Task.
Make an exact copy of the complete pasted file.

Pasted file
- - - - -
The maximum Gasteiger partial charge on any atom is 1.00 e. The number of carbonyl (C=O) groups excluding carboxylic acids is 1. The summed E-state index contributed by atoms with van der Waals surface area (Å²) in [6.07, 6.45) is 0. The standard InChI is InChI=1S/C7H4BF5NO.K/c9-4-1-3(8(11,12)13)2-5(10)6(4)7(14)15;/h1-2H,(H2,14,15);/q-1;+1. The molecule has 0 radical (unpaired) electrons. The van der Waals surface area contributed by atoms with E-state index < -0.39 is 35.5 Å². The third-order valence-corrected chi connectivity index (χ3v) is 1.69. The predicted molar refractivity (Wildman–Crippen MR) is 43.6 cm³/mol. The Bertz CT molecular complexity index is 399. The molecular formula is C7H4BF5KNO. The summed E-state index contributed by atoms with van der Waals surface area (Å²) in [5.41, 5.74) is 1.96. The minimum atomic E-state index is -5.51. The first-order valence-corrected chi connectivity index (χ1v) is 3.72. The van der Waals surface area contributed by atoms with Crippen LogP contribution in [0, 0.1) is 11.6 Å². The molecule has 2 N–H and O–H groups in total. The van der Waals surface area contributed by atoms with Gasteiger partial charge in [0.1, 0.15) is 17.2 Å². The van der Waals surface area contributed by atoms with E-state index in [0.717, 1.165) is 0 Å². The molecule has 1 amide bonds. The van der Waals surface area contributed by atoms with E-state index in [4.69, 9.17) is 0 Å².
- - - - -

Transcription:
The maximum Gasteiger partial charge on any atom is 1.00 e. The number of carbonyl (C=O) groups excluding carboxylic acids is 1. The summed E-state index contributed by atoms with van der Waals surface area (Å²) in [6.07, 6.45) is 0. The standard InChI is InChI=1S/C7H4BF5NO.K/c9-4-1-3(8(11,12)13)2-5(10)6(4)7(14)15;/h1-2H,(H2,14,15);/q-1;+1. The molecule has 0 radical (unpaired) electrons. The van der Waals surface area contributed by atoms with E-state index < -0.39 is 35.5 Å². The third-order valence-corrected chi connectivity index (χ3v) is 1.69. The predicted molar refractivity (Wildman–Crippen MR) is 43.6 cm³/mol. The Bertz CT molecular complexity index is 399. The molecular formula is C7H4BF5KNO. The summed E-state index contributed by atoms with van der Waals surface area (Å²) in [5.41, 5.74) is 1.96. The minimum atomic E-state index is -5.51. The first-order valence-corrected chi connectivity index (χ1v) is 3.72. The van der Waals surface area contributed by atoms with Crippen LogP contribution in [0, 0.1) is 11.6 Å². The molecule has 2 N–H and O–H groups in total. The van der Waals surface area contributed by atoms with Gasteiger partial charge in [0.1, 0.15) is 17.2 Å². The van der Waals surface area contributed by atoms with E-state index in [0.717, 1.165) is 0 Å². The molecule has 1 amide bonds. The van der Waals surface area contributed by atoms with E-state index in [4.69, 9.17) is 0 Å².